AgWatch


Benefits Of Urea

Specialist: Apply NBPT With Urea To Prevent Volatilization

BETTY VALLE GEGG-NAEGER
MidAmerica Farmer Grower

MINER, MO.
   Applying nitrogen as urea and preserving its effect was discussed by Dr. Peter Scharf, nutrient management extension specialist with the University of Missouri, at the Regional Corn Meeting here recently.
   He had two main messages for producers: The first is that in a wet year nitrogen is lost, and those losses need to be made up by an increase in sidedress nitrogen application for corn.
   His second message was about additives for fertilizer, and the key ones he touched on are for use on urea: Agrotain and other generics with the same active ingredient, such as N-Fixx and Arborite AG. The active ingredient in all three products is NBPT.
   






 Dr. Peter Scharf, nutrient management extension specialist with the University of Missouri, recently discussed nitrogen loss in wet years and additives  for fertilizer.
 Photo by John LaRose, Jr.














 
 
 
 “It’s really crucial to put those on the urea if you are putting urea on the surface,” Scharf said. “If urea is going to be worked in or irrigated in, that will manage the same problem, but if you leave it on the surface with no treatment, you’re going to lose 25 percent on average.
   “Depending on the weather, the loss can be anywhere from zero to half, and the uncertainty of how much you’re losing is as much of a problem as the fact that you’re losing about a quarter on average,” he added.
   Scharf advocated either getting urea into the soil or treating it with one of the NBPT containing products. There are a few other products out there that may have some benefits. Some research shows yield responses, but protection from the ammonia loss is inconsistent or nonexistent.
   “Two products I am thinking of are NutriSphere-N and NZone which have shown some evidence of benefit, but protection form ammonia loss is not adequate. Ammonia loss is a big deal. So if you’re using them you should still do something else to protect your fields from ammonia loss.”
   Well-managed urea can be a great way to address the first issue Scharf mentioned, loss of nitrogen in wet springs. March and April rains can affect not only any nitrogen fertilizer you’ve applied pre-plant, but also the 50 pounds of nitrate that is sitting there in the soil before you apply any fertilizer, according to Scharf.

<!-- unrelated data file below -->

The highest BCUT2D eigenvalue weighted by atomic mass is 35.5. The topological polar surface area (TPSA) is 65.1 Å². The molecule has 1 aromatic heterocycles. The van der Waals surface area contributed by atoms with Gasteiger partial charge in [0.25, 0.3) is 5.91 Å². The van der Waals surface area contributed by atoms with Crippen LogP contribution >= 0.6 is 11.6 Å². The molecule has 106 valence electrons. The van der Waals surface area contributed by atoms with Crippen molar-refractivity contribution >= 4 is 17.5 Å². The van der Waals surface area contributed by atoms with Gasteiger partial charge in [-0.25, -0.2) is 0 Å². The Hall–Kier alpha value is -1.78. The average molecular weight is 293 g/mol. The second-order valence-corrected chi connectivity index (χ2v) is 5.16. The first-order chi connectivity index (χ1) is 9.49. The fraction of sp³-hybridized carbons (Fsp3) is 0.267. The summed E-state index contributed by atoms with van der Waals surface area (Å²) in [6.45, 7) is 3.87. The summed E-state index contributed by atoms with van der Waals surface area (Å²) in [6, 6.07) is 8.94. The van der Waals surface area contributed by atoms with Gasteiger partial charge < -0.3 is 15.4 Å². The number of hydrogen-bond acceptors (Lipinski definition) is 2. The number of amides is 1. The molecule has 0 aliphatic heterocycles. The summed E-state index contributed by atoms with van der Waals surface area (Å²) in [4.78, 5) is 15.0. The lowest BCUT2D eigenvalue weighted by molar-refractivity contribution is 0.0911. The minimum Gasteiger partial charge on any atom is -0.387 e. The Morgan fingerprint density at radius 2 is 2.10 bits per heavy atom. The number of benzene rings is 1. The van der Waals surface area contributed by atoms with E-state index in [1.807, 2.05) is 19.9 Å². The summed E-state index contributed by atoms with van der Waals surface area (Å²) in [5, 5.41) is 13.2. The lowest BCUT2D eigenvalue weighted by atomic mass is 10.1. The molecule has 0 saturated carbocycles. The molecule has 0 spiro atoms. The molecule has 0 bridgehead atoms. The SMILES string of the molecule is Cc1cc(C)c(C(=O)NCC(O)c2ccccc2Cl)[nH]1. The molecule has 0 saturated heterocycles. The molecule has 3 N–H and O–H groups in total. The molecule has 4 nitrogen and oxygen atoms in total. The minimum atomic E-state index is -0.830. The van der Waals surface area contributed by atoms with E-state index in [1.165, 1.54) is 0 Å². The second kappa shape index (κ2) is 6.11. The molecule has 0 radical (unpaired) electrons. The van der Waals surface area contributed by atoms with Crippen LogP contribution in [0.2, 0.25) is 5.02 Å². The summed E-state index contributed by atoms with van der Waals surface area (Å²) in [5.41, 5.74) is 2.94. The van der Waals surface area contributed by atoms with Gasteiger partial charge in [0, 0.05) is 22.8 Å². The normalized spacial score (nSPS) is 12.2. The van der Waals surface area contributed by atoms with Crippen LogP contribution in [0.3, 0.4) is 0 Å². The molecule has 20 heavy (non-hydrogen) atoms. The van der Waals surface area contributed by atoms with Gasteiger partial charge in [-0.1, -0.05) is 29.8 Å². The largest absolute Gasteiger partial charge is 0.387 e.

Urea is the biggest nitrogen source in the Delta and it can be applied speedily with a cart, as a topdress on corn; or with a high clearance machine topdress on corn or an airplane topdress.
   “All those application methods mean it’s going to be sitting on the soil surface so, especially early in the season, it’s important to protect it with a volitalization inhibitor that has NBPT in it, which is the Agrotain or N-Fixx or one of the others,” he said.
   “One other great thing about urea is that it does not burn the corn leaves appreciably. The corn may look ugly for a few days, but we’ve had eight studies showing that putting on at a high rate causes very little yield loss. Urea gives you flexibility in terms of timing, and the speed with which it can be applied in season is another great feature. Things that are flexible in timing but are slow just don’t work nearly as well as things that are flexible and fast. So urea with protection on it can be applied anytime up until tassel, and with a variety of machines including some very economical ones, and it’s fast and effective,” he summed.
   There are two things Scharf wants producers to remember: “If you have a wet April do something to replace the soil and pre-nitrogen that you lost; and if you’re putting urea on the surface, make sure to add an NBPT containing product, which is usually going to be Agrotain or one of the generics that have come on the market.” ∆
   BETTY VALLE GEGG-NAEGER: Senior Staff Writer, MidAmerica Farmer Grower
MidAmerica Farm Publications, Inc
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